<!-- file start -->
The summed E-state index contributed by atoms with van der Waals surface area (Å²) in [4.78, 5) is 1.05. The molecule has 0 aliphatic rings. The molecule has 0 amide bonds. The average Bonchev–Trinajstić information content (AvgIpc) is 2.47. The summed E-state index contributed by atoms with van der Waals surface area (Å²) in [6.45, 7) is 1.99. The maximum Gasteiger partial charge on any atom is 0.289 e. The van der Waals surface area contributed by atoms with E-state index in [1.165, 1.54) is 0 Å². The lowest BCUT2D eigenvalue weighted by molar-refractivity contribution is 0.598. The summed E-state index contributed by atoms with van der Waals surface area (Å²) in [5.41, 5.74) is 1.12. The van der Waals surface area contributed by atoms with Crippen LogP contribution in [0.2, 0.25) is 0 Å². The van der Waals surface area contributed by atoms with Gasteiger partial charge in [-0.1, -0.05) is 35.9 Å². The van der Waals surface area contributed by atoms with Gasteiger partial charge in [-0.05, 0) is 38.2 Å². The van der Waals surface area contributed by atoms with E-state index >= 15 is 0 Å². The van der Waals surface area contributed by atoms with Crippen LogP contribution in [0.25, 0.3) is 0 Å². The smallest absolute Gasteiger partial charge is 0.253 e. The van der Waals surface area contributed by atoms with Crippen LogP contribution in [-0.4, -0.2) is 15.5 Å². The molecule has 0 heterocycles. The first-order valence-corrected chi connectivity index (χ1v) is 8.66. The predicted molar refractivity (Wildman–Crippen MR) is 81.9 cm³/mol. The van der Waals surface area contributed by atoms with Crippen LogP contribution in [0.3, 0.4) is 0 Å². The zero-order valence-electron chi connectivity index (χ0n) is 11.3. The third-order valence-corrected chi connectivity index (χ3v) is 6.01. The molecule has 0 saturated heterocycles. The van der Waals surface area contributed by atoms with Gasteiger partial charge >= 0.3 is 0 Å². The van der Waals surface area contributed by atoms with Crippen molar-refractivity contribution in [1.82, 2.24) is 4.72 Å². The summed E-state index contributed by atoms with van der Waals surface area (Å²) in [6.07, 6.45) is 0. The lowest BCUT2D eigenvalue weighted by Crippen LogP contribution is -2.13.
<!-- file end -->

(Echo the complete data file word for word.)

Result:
The summed E-state index contributed by atoms with van der Waals surface area (Å²) in [4.78, 5) is 1.05. The molecule has 0 aliphatic rings. The molecule has 0 amide bonds. The average Bonchev–Trinajstić information content (AvgIpc) is 2.47. The summed E-state index contributed by atoms with van der Waals surface area (Å²) in [6.45, 7) is 1.99. The maximum Gasteiger partial charge on any atom is 0.289 e. The van der Waals surface area contributed by atoms with E-state index in [1.165, 1.54) is 0 Å². The lowest BCUT2D eigenvalue weighted by molar-refractivity contribution is 0.598. The summed E-state index contributed by atoms with van der Waals surface area (Å²) in [5.41, 5.74) is 1.12. The van der Waals surface area contributed by atoms with Crippen LogP contribution in [0.2, 0.25) is 0 Å². The van der Waals surface area contributed by atoms with Gasteiger partial charge in [-0.1, -0.05) is 35.9 Å². The van der Waals surface area contributed by atoms with Gasteiger partial charge in [-0.05, 0) is 38.2 Å². The van der Waals surface area contributed by atoms with E-state index >= 15 is 0 Å². The van der Waals surface area contributed by atoms with Crippen LogP contribution in [0.25, 0.3) is 0 Å². The smallest absolute Gasteiger partial charge is 0.253 e. The van der Waals surface area contributed by atoms with Crippen LogP contribution in [-0.4, -0.2) is 15.5 Å². The molecule has 0 heterocycles. The first-order valence-corrected chi connectivity index (χ1v) is 8.66. The predicted molar refractivity (Wildman–Crippen MR) is 81.9 cm³/mol. The van der Waals surface area contributed by atoms with Crippen LogP contribution in [0.3, 0.4) is 0 Å². The zero-order valence-electron chi connectivity index (χ0n) is 11.3. The third-order valence-corrected chi connectivity index (χ3v) is 6.01. The molecule has 0 saturated heterocycles. The van der Waals surface area contributed by atoms with Gasteiger partial charge >= 0.3 is 0 Å². The van der Waals surface area contributed by atoms with Crippen molar-refractivity contribution in [1.82, 2.24) is 4.72 Å². The summed E-state index contributed by atoms with van der Waals surface area (Å²) in [6.07, 6.45) is 0. The lowest BCUT2D eigenvalue weighted by Crippen LogP contribution is -2.13.